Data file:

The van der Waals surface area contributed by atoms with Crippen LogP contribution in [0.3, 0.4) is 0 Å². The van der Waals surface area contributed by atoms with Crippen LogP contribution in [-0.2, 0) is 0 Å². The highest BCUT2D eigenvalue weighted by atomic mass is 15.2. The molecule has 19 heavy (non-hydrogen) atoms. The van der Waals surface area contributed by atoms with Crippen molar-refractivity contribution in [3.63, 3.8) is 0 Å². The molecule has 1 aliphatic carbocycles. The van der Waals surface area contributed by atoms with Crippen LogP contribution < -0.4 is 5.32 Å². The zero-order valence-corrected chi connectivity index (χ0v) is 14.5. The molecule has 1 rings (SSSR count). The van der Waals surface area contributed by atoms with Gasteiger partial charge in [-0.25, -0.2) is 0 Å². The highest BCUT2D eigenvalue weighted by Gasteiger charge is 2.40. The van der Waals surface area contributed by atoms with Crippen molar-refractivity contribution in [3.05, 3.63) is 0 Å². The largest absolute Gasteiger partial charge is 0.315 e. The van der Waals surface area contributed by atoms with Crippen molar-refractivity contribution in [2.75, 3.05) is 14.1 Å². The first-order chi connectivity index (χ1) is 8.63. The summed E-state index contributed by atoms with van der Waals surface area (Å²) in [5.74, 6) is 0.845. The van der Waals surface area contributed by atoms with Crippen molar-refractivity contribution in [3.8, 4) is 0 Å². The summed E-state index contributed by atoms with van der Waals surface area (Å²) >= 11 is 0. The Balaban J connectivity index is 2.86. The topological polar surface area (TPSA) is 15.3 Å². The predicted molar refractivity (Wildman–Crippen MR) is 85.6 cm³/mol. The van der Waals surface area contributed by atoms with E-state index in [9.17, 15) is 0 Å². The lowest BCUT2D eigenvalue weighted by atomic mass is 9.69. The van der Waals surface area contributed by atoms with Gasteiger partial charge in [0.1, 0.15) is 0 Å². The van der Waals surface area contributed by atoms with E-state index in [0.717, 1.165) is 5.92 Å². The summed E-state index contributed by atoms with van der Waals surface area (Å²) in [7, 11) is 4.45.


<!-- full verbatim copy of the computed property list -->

The van der Waals surface area contributed by atoms with Crippen LogP contribution in [0.3, 0.4) is 0 Å². The van der Waals surface area contributed by atoms with Crippen LogP contribution in [-0.2, 0) is 0 Å². The highest BCUT2D eigenvalue weighted by atomic mass is 15.2. The molecule has 19 heavy (non-hydrogen) atoms. The van der Waals surface area contributed by atoms with Crippen molar-refractivity contribution in [3.63, 3.8) is 0 Å². The molecule has 1 aliphatic carbocycles. The van der Waals surface area contributed by atoms with Crippen LogP contribution < -0.4 is 5.32 Å². The zero-order valence-corrected chi connectivity index (χ0v) is 14.5. The molecule has 1 rings (SSSR count). The van der Waals surface area contributed by atoms with Gasteiger partial charge in [-0.25, -0.2) is 0 Å². The highest BCUT2D eigenvalue weighted by Gasteiger charge is 2.40. The van der Waals surface area contributed by atoms with Crippen molar-refractivity contribution in [3.05, 3.63) is 0 Å². The largest absolute Gasteiger partial charge is 0.315 e. The van der Waals surface area contributed by atoms with Crippen molar-refractivity contribution in [2.75, 3.05) is 14.1 Å². The first-order chi connectivity index (χ1) is 8.63. The summed E-state index contributed by atoms with van der Waals surface area (Å²) in [5.74, 6) is 0.845. The van der Waals surface area contributed by atoms with Crippen molar-refractivity contribution in [3.8, 4) is 0 Å². The summed E-state index contributed by atoms with van der Waals surface area (Å²) >= 11 is 0. The Balaban J connectivity index is 2.86. The topological polar surface area (TPSA) is 15.3 Å². The predicted molar refractivity (Wildman–Crippen MR) is 85.6 cm³/mol. The van der Waals surface area contributed by atoms with E-state index in [9.17, 15) is 0 Å². The lowest BCUT2D eigenvalue weighted by atomic mass is 9.69. The van der Waals surface area contributed by atoms with Gasteiger partial charge in [0.1, 0.15) is 0 Å². The van der Waals surface area contributed by atoms with E-state index in [0.717, 1.165) is 5.92 Å². The summed E-state index contributed by atoms with van der Waals surface area (Å²) in [7, 11) is 4.45.